This review has been hidden because it contains spoilers. To view it, click here. I was borrowed this book by a friend who majored in history in college, when I told him I was interested in reading about "really far back accounts of things." This is a series of sagas, and a saga fragment, with fictional events dating from around the 800s or so, and they take place all throughout Scandinavia. From the introduction, I believe that this story may have come from Iceland around the 1300s or 1400s, as did so many other sagas or "prose narratives" (p. xi) Reading these stories made I was borrowed this book by a friend who majored in history in college, when I told him I was interested in reading about "really far back accounts of things." This is a series of sagas, and a saga fragment, with fictional events dating from around the 800s or so, and they take place all throughout Scandinavia. From the introduction, I believe that this story may have come from Iceland around the 1300s or 1400s, as did so many other sagas or "prose narratives" (p. xi) Reading these stories made me curious about the word "saga" to begin with, so I went over to Wikipedia to find out. Apparently, "saga" is a Norse word that means(1) "what is said, statement" or (2) "story, tale, history". I learned from the introduction that there were many kinds of sagas that were told: sagas of "the old times" where there were trolls and other magical beings, sagas of chivalric tales, sagas of kings' lives, and sagas of the first families that came to settle in Iceland. The introduction to the sagas, written by the translator Ben Waggoner, set the stage for how a reader should view these sagas. I found out that, though these sagas may contain some history, the connections certainly are tenuous at best, and took to heart the suggestion to enjoy these tales "for their value to folklorists and medieval historians, for their impact on later English literature, and for their value as entertaining tales of derring-do" (p. xi). And that they certainly were: you get three year olds who speak like adults and lead huge armies (or "hosts," as they are referred to in these sagas), maidens who are beautiful and wise, giant serpents and hiding princesses in oversized harps, and crazy battles. Plenty of battles. And battle poetry (so much battle poetry). In reading Krakumal, Ragnar's death-poem-song(?), I learned about skaldic poetry, and about "kennings," or big elaborate words together that allude to another word. (For example, using phrases like "wyrm of wounds" and "bane-herrings" and "shields' moon"...all of these refer to a sword.) The imagery in this poem was very repetitive at times, but if you take a step back and look at it on the whole, it's pretty metal, especially with the kennings. Although the tone of the sagas could be somewhat simple seeming at times, I think that the translator's intent to keep the stories in an original voice was a good one. He mentioned at one time that these tales could be shared and passed down at huge gatherings while everyone was around a fire, and the way he put everything together, one could imagine easily doing that. Especially in Krakumal: all this constant talk of ravens, wolves, and eagles constantly picking at the flesh of the untold amounts of dead warriors, having fallen bravely during Ragnar's many battles...it definitely would be something cool for people, especially young people, to hear told round a fire. I did not read these sagas entirely in the order they were presented in, but even so, many of them seem to contradict each other, and I could not get a clear idea of the times in which events happened, and who had done them. Especially since in some stories, some characters were presented as related to each other, and in some others they were not mentioned or did not seem related. Resourcing the footnotes was the only thing that kept me in check: they essentially say that a lot of these accounts are mixed up, so you have to kind of enjoy them as loosely connected tales. Lastly, this book was COOL because I discovered Ragnar's wife, Aslaug. My own Norwegian great-grandma had that name, which purportedly means "devoted to God," and it was cool to hear about a kick-ass, smart warrior queen. If you want to be entertained by some seriously old-school Scandinavian/Icelandic tales, you should read this. I think it would probably help if you have read other sagas before and/or have some knowledge of Norse mythology, but even if you don't (like me), the footnotes will be immensely helpful.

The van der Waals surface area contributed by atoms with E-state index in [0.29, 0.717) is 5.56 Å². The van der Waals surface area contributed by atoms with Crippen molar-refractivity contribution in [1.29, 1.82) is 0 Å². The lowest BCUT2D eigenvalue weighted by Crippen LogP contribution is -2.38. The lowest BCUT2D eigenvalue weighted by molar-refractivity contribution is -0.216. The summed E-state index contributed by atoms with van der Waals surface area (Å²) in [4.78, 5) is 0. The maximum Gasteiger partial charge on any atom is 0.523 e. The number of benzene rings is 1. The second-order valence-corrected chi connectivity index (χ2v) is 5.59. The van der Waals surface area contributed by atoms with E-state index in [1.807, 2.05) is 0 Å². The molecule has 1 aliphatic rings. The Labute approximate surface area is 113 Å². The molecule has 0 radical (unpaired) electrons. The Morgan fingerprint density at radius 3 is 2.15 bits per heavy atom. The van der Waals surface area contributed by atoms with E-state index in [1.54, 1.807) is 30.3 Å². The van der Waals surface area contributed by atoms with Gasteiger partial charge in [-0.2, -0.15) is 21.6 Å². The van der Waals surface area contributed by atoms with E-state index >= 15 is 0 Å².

14. 4 out of 5

    Linda